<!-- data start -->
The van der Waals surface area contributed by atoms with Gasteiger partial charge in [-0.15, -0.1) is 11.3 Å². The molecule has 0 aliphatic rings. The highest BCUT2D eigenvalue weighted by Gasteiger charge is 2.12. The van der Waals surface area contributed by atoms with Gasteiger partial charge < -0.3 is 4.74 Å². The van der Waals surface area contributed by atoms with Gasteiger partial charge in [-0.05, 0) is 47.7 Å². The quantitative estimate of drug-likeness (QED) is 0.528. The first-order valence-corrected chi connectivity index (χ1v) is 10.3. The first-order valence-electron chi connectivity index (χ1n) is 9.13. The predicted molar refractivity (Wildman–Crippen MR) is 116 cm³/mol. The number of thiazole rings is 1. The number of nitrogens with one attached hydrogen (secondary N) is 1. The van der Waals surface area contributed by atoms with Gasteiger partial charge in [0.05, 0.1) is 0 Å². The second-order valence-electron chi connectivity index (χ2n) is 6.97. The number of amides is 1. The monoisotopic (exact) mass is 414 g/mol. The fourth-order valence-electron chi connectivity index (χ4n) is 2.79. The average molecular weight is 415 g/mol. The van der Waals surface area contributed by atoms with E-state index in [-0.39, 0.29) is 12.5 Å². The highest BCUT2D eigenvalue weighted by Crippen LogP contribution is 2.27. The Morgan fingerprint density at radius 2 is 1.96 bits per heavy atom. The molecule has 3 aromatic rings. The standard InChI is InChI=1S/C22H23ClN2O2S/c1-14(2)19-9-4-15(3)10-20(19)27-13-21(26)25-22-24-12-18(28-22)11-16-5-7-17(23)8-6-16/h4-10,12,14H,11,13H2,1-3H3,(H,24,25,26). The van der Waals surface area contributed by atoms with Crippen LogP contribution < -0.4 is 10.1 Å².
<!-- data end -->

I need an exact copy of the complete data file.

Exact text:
The van der Waals surface area contributed by atoms with Gasteiger partial charge in [-0.15, -0.1) is 11.3 Å². The molecule has 0 aliphatic rings. The highest BCUT2D eigenvalue weighted by Gasteiger charge is 2.12. The van der Waals surface area contributed by atoms with Gasteiger partial charge < -0.3 is 4.74 Å². The van der Waals surface area contributed by atoms with Gasteiger partial charge in [-0.05, 0) is 47.7 Å². The quantitative estimate of drug-likeness (QED) is 0.528. The first-order valence-corrected chi connectivity index (χ1v) is 10.3. The first-order valence-electron chi connectivity index (χ1n) is 9.13. The predicted molar refractivity (Wildman–Crippen MR) is 116 cm³/mol. The number of thiazole rings is 1. The number of nitrogens with one attached hydrogen (secondary N) is 1. The van der Waals surface area contributed by atoms with Gasteiger partial charge in [0.05, 0.1) is 0 Å². The second-order valence-electron chi connectivity index (χ2n) is 6.97. The number of amides is 1. The monoisotopic (exact) mass is 414 g/mol. The fourth-order valence-electron chi connectivity index (χ4n) is 2.79. The average molecular weight is 415 g/mol. The van der Waals surface area contributed by atoms with E-state index in [-0.39, 0.29) is 12.5 Å². The highest BCUT2D eigenvalue weighted by Crippen LogP contribution is 2.27. The Morgan fingerprint density at radius 2 is 1.96 bits per heavy atom. The molecule has 3 aromatic rings. The standard InChI is InChI=1S/C22H23ClN2O2S/c1-14(2)19-9-4-15(3)10-20(19)27-13-21(26)25-22-24-12-18(28-22)11-16-5-7-17(23)8-6-16/h4-10,12,14H,11,13H2,1-3H3,(H,24,25,26). The van der Waals surface area contributed by atoms with Crippen LogP contribution < -0.4 is 10.1 Å².